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GSR 2015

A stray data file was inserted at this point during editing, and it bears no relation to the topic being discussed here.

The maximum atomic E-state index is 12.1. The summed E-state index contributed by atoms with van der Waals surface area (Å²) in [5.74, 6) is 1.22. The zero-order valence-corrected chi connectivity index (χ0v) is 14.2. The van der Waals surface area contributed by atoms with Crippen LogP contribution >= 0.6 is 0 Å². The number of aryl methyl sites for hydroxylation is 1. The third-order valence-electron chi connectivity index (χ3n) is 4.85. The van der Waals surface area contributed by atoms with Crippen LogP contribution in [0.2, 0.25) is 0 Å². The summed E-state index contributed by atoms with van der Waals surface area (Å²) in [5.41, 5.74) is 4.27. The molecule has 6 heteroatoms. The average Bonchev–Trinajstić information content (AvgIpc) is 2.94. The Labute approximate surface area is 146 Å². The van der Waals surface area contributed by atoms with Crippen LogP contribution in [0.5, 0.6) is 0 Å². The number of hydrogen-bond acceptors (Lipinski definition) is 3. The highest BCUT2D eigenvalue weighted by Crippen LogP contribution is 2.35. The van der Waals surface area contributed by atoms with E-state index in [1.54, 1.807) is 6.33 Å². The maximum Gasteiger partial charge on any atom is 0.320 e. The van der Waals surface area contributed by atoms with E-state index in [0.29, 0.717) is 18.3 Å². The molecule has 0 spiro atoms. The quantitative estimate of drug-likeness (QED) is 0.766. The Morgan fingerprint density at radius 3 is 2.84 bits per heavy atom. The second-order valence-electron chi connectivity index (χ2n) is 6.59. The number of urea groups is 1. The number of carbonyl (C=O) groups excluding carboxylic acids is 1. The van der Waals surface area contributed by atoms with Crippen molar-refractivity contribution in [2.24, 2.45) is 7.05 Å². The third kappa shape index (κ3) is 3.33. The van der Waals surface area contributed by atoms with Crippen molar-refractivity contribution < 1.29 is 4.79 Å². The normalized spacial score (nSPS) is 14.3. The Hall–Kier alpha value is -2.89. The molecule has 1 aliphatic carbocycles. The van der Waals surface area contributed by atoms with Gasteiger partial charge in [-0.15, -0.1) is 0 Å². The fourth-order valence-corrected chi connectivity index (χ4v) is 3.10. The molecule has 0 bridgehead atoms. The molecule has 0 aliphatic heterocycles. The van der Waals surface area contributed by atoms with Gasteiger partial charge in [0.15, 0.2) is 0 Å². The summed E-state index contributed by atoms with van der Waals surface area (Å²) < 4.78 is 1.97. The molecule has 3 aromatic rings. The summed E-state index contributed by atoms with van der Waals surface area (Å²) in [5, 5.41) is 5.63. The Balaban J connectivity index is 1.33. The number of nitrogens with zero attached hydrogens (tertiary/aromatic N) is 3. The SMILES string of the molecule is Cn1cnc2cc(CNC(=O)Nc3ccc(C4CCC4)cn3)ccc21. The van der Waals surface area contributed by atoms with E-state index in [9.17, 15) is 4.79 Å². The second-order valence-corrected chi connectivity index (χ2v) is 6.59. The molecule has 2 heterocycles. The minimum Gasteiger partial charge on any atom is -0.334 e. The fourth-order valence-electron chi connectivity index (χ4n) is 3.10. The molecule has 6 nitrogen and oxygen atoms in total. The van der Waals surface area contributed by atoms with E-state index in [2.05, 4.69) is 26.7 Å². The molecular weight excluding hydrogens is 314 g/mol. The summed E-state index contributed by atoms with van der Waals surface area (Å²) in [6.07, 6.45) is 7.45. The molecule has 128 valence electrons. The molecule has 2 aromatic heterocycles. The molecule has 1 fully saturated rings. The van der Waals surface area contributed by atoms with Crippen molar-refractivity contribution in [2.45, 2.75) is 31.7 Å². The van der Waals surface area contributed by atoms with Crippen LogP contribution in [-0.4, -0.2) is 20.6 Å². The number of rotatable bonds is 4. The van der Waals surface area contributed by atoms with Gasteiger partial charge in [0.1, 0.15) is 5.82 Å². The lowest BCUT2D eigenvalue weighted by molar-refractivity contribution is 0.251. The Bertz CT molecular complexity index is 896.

22 SOLAR THERMAL HEATING AND COOLING: NEW MARKETS GROWING, ESTABLISHED MARKETS SLOWER Deployment of solar thermal technologies continued to slow, due largely to declining markets in Europe and China. Cumulative capacity of water collectors reached an estimated 406 GWth by the end of 2014 (with air collectors adding another 2 GWth), providing approximately 341 TWh of heat annually. China again accounted for about 80% of the world market for solar water collectors, followed by Turkey, Brazil, India, and Germany. The trend continued towards larger domestic water heating systems in hotels, schools, and other large complexes. There also was growing interest in the use of advanced collectors for district heating systems, solar cooling, and industrial applications, although advanced systems represent a small fraction of the global market. In much of Asia, parts of Africa, and Latin America, domestic sales expanded, as did distribution channels, in response to strong market growth in certain segments. By contrast, it was a difficult year for the industry in Europe, where consolidation continued. China’s industry was troubled by overcapacity due to weak demand in 2014, but China maintained its long-term lead. WIND POWER: THE CHEAPEST OPTION FOR NEW POWER GENERATION The global wind power market resumed its advance in 2014, adding a record 51 GW—the most of any renewable technology—for a year-end total of 370 GW. An estimated 1.7 GW of grid-connected capacity was added offshore for a world total exceeding 8.5 GW. Wind energy is the least-cost option for new power generating capacity in an increasing number of locations, and new markets continued to emerge in Africa, Asia, and Latin America. Asia remained the largest market for the seventh consecutive year, led by China, and overtook Europe in total capacity. The United States was the leading country for wind power generation. Wind power met more than 20% of electricity demand in several countries, including Denmark, Nicaragua, Portugal, and Spain. After years of operating in the red, most turbine makers pulled back into the black with all the top 10 companies breaking installation records. Turbine designs for use on- and offshore continued to evolve to improve wind’s economics in a wider range of wind regimes and operating conditions. INVESTMENT FLOWS GLOBAL INVESTMENT UP IN ALL REGIONS Global new investment in renewable power and fuels (not including hydropower >50 MW) was up 17% over 2013, to USD 270.2 billion. Including the unreported investments in hydropower projects larger than 50 MW, total new investment in renewable power and fuels reached at least USD 301 billion. Renewables outpaced fossil fuels for the fifth year running in terms of net investment in power capacity additions. This first increase in three years was due in part to a boom in solar power installations in China and Japan, as well as to record investments in offshore wind projects in Europe. All regions of the world experienced an increase relative to 2013. Investment in developing countries was up 36% from the previous year to USD 131.3 billion. Developing country investment came the closest ever to surpassing the investment total for developed economies, which reached USD 138.9 billion in 2014, up only 3% from 2013. The most significant dollar increase occurred in China, which accounted for almost two-thirds of developing country investment in renewable power and fuels. The Netherlands and Brazil saw the largest percentage increases. Other top countries included the United States, Japan, the United Kingdom, and Germany. Investment continued to spread to new markets throughout 2014, with Chile, Indonesia, Kenya, Mexico, South Africa, and Turkey each investing more than USD 1 billion in renewable energy. Solar power and wind were the leading technologies by far in terms of dollars committed, with solar power (mostly solar PV) accounting for more than 55% of new investment in renewable power and fuels (not including hydro >50 MW), and wind power taking 36.8%. Both saw significant increases over 2013: solar power investments rose 25% to USD 149.5 billion, and wind advanced 11% (to USD 99.5 billion). Overall, in 2014, more than a quarter of new investment in renewable energy went to small- scale projects (particularly solar PV). Geothermal power investment grew by 23%, and ocean energy (up 100%) also fared well although from a very low level. Other renewables did less well: biofuels declined 8% to a 10-year low, biomass and waste-to-energy dropped 10%, and small-scale hydropower slipped 17%. All investment types saw increases over 2013, with asset finance of utility-scale projects accounting for the vast majority of total investment. The year 2014 also saw the creation of two new South-South development banks: the USD 100 billion New Development Bank created by the five BRICS countries, and the Asian Infrastructure Investment Bank created by 23 Asian countries. The expansion of new investment vehicles for renewables—such as green bonds, yield companies, and crowdfunding—have attracted new classes of capital providers and are helping to reduce the cost of capital for financing renewable energy projects.

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